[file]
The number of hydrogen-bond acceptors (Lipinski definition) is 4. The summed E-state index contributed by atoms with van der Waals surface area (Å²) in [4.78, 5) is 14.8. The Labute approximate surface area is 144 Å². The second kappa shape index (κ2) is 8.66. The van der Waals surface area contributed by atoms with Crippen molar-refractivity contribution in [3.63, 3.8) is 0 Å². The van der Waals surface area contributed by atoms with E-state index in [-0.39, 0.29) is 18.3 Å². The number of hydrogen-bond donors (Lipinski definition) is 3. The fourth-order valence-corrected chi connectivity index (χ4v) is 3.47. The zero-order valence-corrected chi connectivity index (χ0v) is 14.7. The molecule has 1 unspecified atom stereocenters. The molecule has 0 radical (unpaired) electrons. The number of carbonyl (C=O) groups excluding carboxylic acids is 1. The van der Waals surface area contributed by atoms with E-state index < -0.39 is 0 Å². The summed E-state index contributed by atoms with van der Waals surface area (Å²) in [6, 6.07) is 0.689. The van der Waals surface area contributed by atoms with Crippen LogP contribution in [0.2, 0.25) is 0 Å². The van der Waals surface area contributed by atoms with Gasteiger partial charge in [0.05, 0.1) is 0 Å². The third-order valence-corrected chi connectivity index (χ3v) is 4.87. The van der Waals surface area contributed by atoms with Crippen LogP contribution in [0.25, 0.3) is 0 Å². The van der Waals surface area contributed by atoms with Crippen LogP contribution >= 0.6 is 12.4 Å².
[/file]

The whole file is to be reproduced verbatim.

The number of hydrogen-bond acceptors (Lipinski definition) is 4. The summed E-state index contributed by atoms with van der Waals surface area (Å²) in [4.78, 5) is 14.8. The Labute approximate surface area is 144 Å². The second kappa shape index (κ2) is 8.66. The van der Waals surface area contributed by atoms with Crippen molar-refractivity contribution in [3.63, 3.8) is 0 Å². The van der Waals surface area contributed by atoms with E-state index in [-0.39, 0.29) is 18.3 Å². The number of hydrogen-bond donors (Lipinski definition) is 3. The fourth-order valence-corrected chi connectivity index (χ4v) is 3.47. The zero-order valence-corrected chi connectivity index (χ0v) is 14.7. The molecule has 1 unspecified atom stereocenters. The molecule has 0 radical (unpaired) electrons. The number of carbonyl (C=O) groups excluding carboxylic acids is 1. The van der Waals surface area contributed by atoms with E-state index < -0.39 is 0 Å². The summed E-state index contributed by atoms with van der Waals surface area (Å²) in [6, 6.07) is 0.689. The van der Waals surface area contributed by atoms with Crippen LogP contribution in [0.2, 0.25) is 0 Å². The van der Waals surface area contributed by atoms with Gasteiger partial charge in [0.05, 0.1) is 0 Å². The third-order valence-corrected chi connectivity index (χ3v) is 4.87. The van der Waals surface area contributed by atoms with Crippen LogP contribution in [0.25, 0.3) is 0 Å². The van der Waals surface area contributed by atoms with Crippen LogP contribution >= 0.6 is 12.4 Å².